When is Probate Required in California?
The many complex state laws that govern the probate process can make the act of sorting through an estate daunting. California imposes many requirements upon beneficiaries and fiduciaries alike. Fortunately, our probate litigation attorneys understand California probate laws and can guide clients through the process. As a certified specialist, Attorney Charles Triay must stay up to date with the state’s evolving probate laws. Our California probate litigation lawyer can let you know when someone is unfairly abusing the system for their own benefit. We can then work with you to rectify the situation.
If a deceased loved one left behind a will, it should name an executor who will start the process. Without a will, a family member may ask the court to be the administrator for the estate, or the family may appoint a professional to administer the intestate estate. Anyone who may be a beneficiary should receive notice of the estate in probate.
The person in charge of the estate must:
- gather the deceased individual’s assets
- pay any debts
- file taxes on an estate
- file all accountings of the estate with the probate court
The executor or administrator will file a final petition for distribution of the assets. A hearing date will be set, and a judge will sign for the final distribution. Finally, the assets will be distributed to the beneficiaries and the executor or administrator will file a declaration for final discharge.
How Long Does Probate Take Without a Will?
The probate process can be unpredictable, taking multiple years or a couple of months depending on the facts of the case. Typical probate cases last about a year unless certain federal estate tax guidelines are followed which could extend the process to 18 months. California provides some shortcuts for beneficiaries in certain situations so they can quickly receive property left by a deceased loved one.
Some ways you can make the probate process easier or eliminate it altogether include:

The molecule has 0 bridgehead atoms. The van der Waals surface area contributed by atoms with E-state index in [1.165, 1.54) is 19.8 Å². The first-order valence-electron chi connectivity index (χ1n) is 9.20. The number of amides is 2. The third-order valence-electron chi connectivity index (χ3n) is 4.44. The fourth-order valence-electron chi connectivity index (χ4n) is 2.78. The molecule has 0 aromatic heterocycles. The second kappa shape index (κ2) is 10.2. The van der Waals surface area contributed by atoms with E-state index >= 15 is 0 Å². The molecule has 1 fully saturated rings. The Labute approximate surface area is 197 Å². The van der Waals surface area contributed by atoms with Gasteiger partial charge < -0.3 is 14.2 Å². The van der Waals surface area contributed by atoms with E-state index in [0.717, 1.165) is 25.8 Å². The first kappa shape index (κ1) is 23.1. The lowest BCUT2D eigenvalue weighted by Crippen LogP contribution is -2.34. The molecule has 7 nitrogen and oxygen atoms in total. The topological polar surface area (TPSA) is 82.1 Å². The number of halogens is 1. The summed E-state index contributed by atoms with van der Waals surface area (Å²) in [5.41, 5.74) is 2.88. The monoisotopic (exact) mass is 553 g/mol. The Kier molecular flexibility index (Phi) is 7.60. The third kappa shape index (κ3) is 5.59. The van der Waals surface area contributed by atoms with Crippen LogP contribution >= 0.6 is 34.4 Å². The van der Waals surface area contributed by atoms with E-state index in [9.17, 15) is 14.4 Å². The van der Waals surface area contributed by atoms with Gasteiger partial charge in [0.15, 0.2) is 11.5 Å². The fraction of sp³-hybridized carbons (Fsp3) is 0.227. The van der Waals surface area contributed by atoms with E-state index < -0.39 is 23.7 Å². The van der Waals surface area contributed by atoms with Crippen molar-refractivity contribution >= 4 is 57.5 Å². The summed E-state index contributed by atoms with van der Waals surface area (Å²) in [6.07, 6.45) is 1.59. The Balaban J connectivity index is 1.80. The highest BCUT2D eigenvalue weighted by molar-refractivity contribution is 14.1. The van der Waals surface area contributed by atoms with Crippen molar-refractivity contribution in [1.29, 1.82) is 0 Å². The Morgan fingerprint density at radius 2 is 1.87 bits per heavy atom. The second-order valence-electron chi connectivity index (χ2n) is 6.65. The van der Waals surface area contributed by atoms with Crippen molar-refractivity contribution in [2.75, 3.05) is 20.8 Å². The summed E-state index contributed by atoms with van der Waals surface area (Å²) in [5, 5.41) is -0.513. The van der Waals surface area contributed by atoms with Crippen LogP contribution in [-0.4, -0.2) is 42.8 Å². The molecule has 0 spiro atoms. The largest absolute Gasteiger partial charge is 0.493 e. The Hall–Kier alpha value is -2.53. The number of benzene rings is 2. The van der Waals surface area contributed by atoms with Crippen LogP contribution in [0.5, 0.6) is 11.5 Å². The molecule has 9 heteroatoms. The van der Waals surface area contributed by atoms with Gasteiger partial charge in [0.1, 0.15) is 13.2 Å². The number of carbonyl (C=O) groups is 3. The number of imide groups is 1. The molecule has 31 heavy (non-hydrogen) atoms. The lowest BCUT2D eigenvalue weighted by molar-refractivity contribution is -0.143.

- Spousal Property Petition – When an individual dies, that person’s surviving spouse can use the spousal property petition to transfer assets. This process takes significantly less time and with lower costs than probate. The surviving spouse may receive any amount of assets through this transfer.
- Declaration – If a loved one has personal property worth $150,000 or less, heirs may receive this property through a declaration. The process has a 40-day waiting period after the decedent’s death. Additionally, beneficiaries may not receive real property, such as land or buildings.
Our Practice Areas
When you come to Triay Law Office, you can expect our knowledgeable attorneys to help you with the following cases:
- Undue influence: Undue influence is when a person exerts pressure on a testator to execute a will or trust for that person’s undeserving benefit. It is also termed elder financial abuse. Isolated and ill individuals are especially susceptible to others seeking to take advantage of their situations for personal gain.
- Lack of capacity: To execute a will or trust, the testator must be of sound mind. Additionally, he or she must be able to understand the nature of the will or trust, the property the testator possesses and the testator’s relationships to family members. If a testator lacked this mental capacity, then an interested party may contest the will or trust to have it declared invalid.
- Contested fiduciary accountings: Executors and trustees who manage will and trust property owe fiduciary duties to beneficiaries. This includes duties to do accountings of investments, expenses, fees, distributions, and taxes. Our law office has experience contesting and defending fiduciary accountings.
- Defective trusts and wills: Wills and trusts must follow the requirements of the California Probate Code to be valid. Even small mistakes or oversights can have drastic unintentional effects on beneficiaries.
- And more
Providing Knowledgeable Probate Services for families of NortherN California Residents
When an individual objects to the validity of a will or trust, or has a claim against an estate, they must have qualified legal representation to argue the issues in probate court. There are differing rules, time limits, statutes, and procedures regulating wills and trusts. Certain issues will not be obvious to laypersons, or even to lawyers who do not exclusively practice probate litigation.
- When Do I Need A Probate Litigation Attorney?
- Probate FAQ
- Probate and Trust Administration
- Constructive Trusts
- Elder Financial Abuse
- Interpreting a Will or Trust
- Contesting a Will or Codicil
- Heggstad Petition
- Contest a Trust or Trust Amendment
- Defective Trusts and Wills
- Removing a Trustee or Executor
- Contested Accountings
- Lack of Capacity
- Undue Influence
- Glossary of Probate Terms
- Probate Litigation
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